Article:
AMOS Conference | Hyten Sounds a Warning on a 2016 Sequestration Threat

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MAUI, Hawaii — If the automatic budget cuts known as sequestration return in late 2015, U.S. Air Force Space Command likely would have to mothball radars, telescopes or other elements of its ground-based space surveillance architecture, the service’s top space official said.

In an interview here with SpaceNews Sept. 9 at the Advanced Maui Optical and Space Surveillance Technologies Conference, Gen. John Hyten, commander of Air Force Space Command, said it is unlikely sequestration would force the service to stop operating any of its satellite constellations, but warned of a dire outlook.

“2016 scares me,” he said.

As Defense Department officials put together fiscal year 2016 budget proposals the White House will deliver to Congress early next year, the return of sequestration remains a possibility. Hyten said Space Command is assembling several options for the budget, including those that work within sequestration caps.

Sequestration refers to the across-the-board spending cuts mandated by the Budget Control Act of 2011 following the failure of Congress and the White House to agree on a long-term deficit reduction plan. While spending levels proposed for 2015 would not be affected because they comply with a two-year budget framework Congress passed in 2013, sequestration is set to return with the start of fiscal year 2016 next October unless Congress takes further action to rollback sequestration.

“If we go to a sequestration budget it will break Space Command,” he said. “We’ve already taken every fungible asset we can try to figure out. Now we have to go after real capability. What is it you want to stop doing? You want to stop doing GPS? You want to stop doing [missile warning]? You want to stop doing ground-based missile warning? You want to stop doing deep space surveillance? What mission do you want to stop doing?”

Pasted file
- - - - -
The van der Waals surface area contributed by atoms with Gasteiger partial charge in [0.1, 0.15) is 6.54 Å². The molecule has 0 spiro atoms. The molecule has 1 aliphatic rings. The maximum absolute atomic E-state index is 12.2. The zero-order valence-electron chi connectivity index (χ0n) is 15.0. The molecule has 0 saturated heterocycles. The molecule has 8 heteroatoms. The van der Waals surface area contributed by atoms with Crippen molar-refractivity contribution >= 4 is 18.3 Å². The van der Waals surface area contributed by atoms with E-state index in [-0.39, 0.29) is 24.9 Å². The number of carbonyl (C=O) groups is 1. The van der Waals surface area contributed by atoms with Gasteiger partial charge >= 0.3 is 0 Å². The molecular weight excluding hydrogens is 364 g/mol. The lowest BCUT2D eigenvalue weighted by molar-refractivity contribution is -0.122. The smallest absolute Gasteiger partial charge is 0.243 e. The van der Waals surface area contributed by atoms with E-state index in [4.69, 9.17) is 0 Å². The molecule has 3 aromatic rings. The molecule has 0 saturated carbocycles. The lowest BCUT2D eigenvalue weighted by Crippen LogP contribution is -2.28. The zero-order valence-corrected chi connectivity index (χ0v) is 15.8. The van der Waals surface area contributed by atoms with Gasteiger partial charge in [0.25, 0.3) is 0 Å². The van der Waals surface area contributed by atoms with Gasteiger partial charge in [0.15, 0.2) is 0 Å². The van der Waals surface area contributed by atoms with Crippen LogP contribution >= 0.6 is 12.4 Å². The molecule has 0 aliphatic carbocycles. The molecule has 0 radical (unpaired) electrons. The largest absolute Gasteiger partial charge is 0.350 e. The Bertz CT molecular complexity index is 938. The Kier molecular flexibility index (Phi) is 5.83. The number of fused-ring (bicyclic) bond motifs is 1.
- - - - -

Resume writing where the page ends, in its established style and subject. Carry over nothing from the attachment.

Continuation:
Space leaders have said they are in a unique position when it comes to budget cuts, specifically to its operation and maintenance budgets. While the Air Force can ground squadrons or reduce flight hours, they say, the service cannot stop flying a satellite without significant cost and a long-term loss of capability. To help convince Pentagon and congressional leaders of the difficult budget situation, Hyten said Space Command leaders “put real options on the table,” without specifying what those plans entailed.

“The options are close this, close this, close this,” he said. “The worst case would be a constellation but I don’t think anybody believes that the United States will tell us to shut down a constellation. That means you have to go to the ground-based architecture and start closing down elements of the ground-based architecture. Radars, telescopes, they’re all part of the ground-based architecture you have to start looking at.”

Such moves are likely to be met with resistance from within some pockets of the Defense Department.

“Every time we put forward something, people rightly said, ‘you’re crazy. You’re just joking.’ The missile defense guys came and said, ‘you can’t shut down Cobra Dane.’ Everything we put forth is critical to some military mission,” Hyten said in a separate interview last month.

Cobra Dane is an Air Force radar at Eareckson Air Station in Shemya, Alaska, that provides missile warning data and provides information to NASA on orbital debris.

Facing similar budget constraints a year ago, Space Command leaders opted to shut down the Air Force Space Surveillance System of ground-based multistatic radars in September 2013 to save money in its operation budget. While waiting for its next generation object tracking system, an S-band radar known as Space Fence, to come on line, the Air Force is relying on other surveillance assets, including other ground-based radars, optical sensors and satellites.

During that same round of reduction, Space Command leaders also reduced the number of contractors at the command’s headquarters at Peterson Air Force Base in Colorado Springs, Colorado.

Compounding the difficulty with the 2016 budget is the fact that Space Command is facing the loss of about 230 jobs as part of a broad Defense Department plan to cut costs and staff by 20 percent.

A Defense Department report from April said sequestration would mean buying two, rather than three, of the service’s next-generation position, navigation and timing satellites in 2017 from prime contractor Lockheed Martin Space Systems of Denver. That change would save the Air Force $288 million that year.

Meanwhile, Hyten said the 2016 budget will continue to move the Air Force’s satellite portfolio toward disaggregation, an emerging vision for space that favors smaller, less complex satellites, hosted payloads and a series of other reforms over larger, more complex systems that have been the standard for several decades.

“We’re going down that path,” he said. “Not only is it operationally more effective, but I think we can do it fiscally more responsibly as well.